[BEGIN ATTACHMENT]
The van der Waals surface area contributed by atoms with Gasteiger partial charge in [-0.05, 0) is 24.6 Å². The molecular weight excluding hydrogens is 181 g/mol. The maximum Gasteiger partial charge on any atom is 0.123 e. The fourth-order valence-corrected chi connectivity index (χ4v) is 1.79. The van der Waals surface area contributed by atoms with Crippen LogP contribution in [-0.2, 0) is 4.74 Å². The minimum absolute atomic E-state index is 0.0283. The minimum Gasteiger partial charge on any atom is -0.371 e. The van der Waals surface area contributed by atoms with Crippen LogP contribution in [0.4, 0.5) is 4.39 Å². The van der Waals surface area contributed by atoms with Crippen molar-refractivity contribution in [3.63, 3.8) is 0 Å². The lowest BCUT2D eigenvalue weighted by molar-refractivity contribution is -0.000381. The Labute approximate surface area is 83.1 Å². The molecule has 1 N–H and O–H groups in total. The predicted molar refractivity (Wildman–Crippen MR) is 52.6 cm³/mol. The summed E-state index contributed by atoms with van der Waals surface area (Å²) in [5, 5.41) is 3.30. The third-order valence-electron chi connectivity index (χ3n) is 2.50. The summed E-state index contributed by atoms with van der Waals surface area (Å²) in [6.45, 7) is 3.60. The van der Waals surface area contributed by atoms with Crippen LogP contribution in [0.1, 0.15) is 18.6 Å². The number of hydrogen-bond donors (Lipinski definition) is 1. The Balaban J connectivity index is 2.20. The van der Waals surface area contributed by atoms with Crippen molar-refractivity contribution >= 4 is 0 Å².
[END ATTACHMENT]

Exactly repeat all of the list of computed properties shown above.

The van der Waals surface area contributed by atoms with Gasteiger partial charge in [-0.05, 0) is 24.6 Å². The molecular weight excluding hydrogens is 181 g/mol. The maximum Gasteiger partial charge on any atom is 0.123 e. The fourth-order valence-corrected chi connectivity index (χ4v) is 1.79. The van der Waals surface area contributed by atoms with Crippen LogP contribution in [-0.2, 0) is 4.74 Å². The minimum absolute atomic E-state index is 0.0283. The minimum Gasteiger partial charge on any atom is -0.371 e. The van der Waals surface area contributed by atoms with Crippen LogP contribution in [0.4, 0.5) is 4.39 Å². The van der Waals surface area contributed by atoms with Crippen molar-refractivity contribution in [3.63, 3.8) is 0 Å². The lowest BCUT2D eigenvalue weighted by molar-refractivity contribution is -0.000381. The Labute approximate surface area is 83.1 Å². The molecule has 1 N–H and O–H groups in total. The predicted molar refractivity (Wildman–Crippen MR) is 52.6 cm³/mol. The summed E-state index contributed by atoms with van der Waals surface area (Å²) in [5, 5.41) is 3.30. The third-order valence-electron chi connectivity index (χ3n) is 2.50. The summed E-state index contributed by atoms with van der Waals surface area (Å²) in [6.45, 7) is 3.60. The van der Waals surface area contributed by atoms with Crippen LogP contribution in [0.1, 0.15) is 18.6 Å². The number of hydrogen-bond donors (Lipinski definition) is 1. The Balaban J connectivity index is 2.20. The van der Waals surface area contributed by atoms with Crippen molar-refractivity contribution >= 4 is 0 Å².